Attention For new shows going on sale, tickets will NOT be available at the box office the day of the public on sale. They will be available for online and phone purchase via Ticketmaster only at that time. Tickets for Phish on 6/22 & 6/23 will be available for online purchase only starting Fri 1/25 at 10am. Remaining tickets will become available for in-person box office sales on Mon 1/28.

Hootie & The Blowfish: Group Therapy Tour Barenaked Ladies

Thursday, August 8, 2019 Gates: 6:00 pm · Show: 7:30 pm $35 - $129.50

NO LAWN CHAIRS • Tickets for this show are available online only. Tickets are no longer available at the box office for this show.

Hootie & the Blowfish

With the rich, bluesy vocals of Darius Rucker and gleeful harmonies of guitarist Mark Bryan, bassist Dean Felber and drummer Jim “Soni” Sonefeld, Hootie & the Blowfish sold over 25 million records worldwide after their infectious melodies hit the airwaves in 1994 with hits such as “Hold My Hand”, “Let Her Cry” and “Only Wanna Be With You.”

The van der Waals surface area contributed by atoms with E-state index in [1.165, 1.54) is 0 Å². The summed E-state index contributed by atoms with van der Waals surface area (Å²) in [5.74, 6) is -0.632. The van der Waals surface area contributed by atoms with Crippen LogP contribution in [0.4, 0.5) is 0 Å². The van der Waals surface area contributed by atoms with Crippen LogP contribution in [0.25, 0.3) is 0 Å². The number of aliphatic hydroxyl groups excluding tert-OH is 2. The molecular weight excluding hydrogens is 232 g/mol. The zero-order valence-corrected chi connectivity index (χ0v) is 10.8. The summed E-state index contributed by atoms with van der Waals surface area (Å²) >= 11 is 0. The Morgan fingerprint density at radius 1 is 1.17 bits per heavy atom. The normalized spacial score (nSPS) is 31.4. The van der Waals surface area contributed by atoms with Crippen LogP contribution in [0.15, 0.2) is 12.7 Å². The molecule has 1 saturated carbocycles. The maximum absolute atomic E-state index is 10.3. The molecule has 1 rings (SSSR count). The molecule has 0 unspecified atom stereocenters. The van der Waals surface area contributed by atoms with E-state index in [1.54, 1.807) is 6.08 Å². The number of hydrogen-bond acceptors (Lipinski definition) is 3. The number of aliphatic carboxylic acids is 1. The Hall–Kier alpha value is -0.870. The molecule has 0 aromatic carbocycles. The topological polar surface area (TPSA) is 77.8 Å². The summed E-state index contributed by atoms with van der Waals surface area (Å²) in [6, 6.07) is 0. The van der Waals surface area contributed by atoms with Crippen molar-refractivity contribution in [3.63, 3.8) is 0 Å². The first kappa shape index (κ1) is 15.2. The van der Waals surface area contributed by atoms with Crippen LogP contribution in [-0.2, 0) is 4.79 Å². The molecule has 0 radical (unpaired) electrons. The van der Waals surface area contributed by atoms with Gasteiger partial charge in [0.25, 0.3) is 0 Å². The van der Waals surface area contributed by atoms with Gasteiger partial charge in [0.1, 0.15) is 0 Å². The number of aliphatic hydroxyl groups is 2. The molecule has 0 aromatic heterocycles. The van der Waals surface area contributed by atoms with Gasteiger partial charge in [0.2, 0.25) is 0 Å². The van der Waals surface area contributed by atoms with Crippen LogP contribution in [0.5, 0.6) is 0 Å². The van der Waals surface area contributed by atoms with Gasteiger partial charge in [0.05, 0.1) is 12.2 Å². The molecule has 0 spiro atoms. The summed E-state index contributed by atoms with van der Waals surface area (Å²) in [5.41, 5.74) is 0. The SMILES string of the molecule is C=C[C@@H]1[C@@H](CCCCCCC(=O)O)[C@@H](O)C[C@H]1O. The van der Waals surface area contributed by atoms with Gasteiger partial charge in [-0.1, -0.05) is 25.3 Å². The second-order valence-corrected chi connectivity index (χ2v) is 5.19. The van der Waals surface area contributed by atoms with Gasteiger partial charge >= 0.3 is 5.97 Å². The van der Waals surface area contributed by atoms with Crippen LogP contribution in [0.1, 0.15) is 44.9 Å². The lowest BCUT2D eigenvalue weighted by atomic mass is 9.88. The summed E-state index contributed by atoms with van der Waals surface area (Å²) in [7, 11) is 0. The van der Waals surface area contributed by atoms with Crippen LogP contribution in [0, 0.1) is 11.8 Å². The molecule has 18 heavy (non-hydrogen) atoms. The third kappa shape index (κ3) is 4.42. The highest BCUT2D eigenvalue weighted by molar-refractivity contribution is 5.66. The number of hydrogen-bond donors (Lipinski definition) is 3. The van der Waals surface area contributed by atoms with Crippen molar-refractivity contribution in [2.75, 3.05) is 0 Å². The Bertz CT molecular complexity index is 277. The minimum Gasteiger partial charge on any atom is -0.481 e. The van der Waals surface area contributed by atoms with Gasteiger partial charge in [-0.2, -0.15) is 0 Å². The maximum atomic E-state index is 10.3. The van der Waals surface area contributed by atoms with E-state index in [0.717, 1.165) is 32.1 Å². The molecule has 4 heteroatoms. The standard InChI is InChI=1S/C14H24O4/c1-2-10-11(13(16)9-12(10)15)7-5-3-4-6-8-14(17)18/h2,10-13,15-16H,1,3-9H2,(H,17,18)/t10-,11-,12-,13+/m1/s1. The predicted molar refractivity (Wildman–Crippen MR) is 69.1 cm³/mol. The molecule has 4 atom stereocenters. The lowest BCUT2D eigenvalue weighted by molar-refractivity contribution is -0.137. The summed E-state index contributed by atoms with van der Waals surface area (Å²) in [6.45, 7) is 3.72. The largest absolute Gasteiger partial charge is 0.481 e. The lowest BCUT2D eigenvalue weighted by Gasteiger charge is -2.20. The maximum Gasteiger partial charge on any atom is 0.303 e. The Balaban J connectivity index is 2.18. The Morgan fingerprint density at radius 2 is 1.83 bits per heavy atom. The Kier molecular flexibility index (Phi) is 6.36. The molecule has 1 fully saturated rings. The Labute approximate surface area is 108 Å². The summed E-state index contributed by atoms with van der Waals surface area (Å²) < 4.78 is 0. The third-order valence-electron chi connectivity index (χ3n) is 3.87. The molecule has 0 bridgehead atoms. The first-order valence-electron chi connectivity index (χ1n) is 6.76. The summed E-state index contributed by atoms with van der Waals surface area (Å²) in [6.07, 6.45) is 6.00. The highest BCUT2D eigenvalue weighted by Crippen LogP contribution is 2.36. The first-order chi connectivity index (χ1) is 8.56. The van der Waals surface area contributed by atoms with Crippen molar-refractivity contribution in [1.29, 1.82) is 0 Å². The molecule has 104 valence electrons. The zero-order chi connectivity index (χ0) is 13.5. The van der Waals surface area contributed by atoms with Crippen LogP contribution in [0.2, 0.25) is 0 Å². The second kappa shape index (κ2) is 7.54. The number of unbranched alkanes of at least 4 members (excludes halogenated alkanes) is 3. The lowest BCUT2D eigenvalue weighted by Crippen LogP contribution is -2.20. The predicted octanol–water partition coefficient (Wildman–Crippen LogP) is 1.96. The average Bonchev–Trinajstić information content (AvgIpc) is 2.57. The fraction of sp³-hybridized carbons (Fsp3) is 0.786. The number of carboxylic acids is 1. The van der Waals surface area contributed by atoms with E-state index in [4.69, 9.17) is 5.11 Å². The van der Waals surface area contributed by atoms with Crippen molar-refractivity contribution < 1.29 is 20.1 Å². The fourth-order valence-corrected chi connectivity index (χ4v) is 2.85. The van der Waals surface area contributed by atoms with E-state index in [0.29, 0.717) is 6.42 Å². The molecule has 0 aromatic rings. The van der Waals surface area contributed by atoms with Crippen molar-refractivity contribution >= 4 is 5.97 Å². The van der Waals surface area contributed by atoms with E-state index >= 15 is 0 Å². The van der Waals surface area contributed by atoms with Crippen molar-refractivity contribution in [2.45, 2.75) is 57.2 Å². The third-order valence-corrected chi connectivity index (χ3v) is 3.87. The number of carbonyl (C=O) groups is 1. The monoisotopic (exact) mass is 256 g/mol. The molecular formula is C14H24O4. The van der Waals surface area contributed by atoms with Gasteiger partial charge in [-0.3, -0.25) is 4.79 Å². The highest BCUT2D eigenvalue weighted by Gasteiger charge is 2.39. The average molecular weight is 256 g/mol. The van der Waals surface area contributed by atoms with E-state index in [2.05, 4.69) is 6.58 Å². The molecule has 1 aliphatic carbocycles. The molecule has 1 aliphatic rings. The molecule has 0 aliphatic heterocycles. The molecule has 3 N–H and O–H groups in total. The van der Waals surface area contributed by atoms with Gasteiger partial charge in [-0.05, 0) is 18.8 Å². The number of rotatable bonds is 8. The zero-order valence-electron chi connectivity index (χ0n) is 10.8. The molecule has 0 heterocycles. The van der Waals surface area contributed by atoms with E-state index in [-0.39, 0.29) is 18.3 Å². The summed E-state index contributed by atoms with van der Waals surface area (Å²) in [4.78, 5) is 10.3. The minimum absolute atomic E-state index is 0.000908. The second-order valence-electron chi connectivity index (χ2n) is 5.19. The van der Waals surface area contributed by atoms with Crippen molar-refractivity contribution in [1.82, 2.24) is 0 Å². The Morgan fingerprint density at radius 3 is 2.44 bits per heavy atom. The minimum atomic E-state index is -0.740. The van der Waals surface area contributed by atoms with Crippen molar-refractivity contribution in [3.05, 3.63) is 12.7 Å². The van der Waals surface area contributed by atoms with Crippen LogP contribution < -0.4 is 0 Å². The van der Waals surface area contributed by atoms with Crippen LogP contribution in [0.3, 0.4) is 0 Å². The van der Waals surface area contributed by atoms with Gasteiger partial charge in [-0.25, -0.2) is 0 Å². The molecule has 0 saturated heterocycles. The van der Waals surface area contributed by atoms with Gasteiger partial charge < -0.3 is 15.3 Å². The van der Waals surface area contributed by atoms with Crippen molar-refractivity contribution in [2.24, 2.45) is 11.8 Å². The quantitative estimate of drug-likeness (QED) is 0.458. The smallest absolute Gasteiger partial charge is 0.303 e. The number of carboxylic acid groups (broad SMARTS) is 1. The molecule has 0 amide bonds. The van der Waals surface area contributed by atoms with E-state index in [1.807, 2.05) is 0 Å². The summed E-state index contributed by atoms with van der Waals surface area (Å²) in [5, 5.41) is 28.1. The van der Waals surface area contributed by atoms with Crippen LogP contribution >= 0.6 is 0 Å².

One of the biggest misconceptions to most people is that Hootie & The Blowfish became an overnight success in 1994 when their debut album Cracked Rear View, moved over 16 million copies (and counting) in the U. S. alone. What most people don’t know was that the album’s triumph came after a decade of hard work.

The quartet met while attending the University of South Carolina in Columbia in the late 1980s. New freshman Mark Bryan heard Darius Rucker singing in the showers of the dorm they shared and was impressed by his vocal ability. Bryan and Rucker began playing cover tunes as The Wolf Brothers and eventually hooked up with Dean Felber, a former high school bandmate of Bryan’s, and Brantley Smith as Hootie & The Blowfish. (The unlikely moniker was borrowed from the nicknames of two college friends.) When Smith’s true passion called him home to Greenville, SC in 1989, Bryan reached out to classmate Jim (Soni) Sonefeld to join the band and the immediate chemistry was undeniable!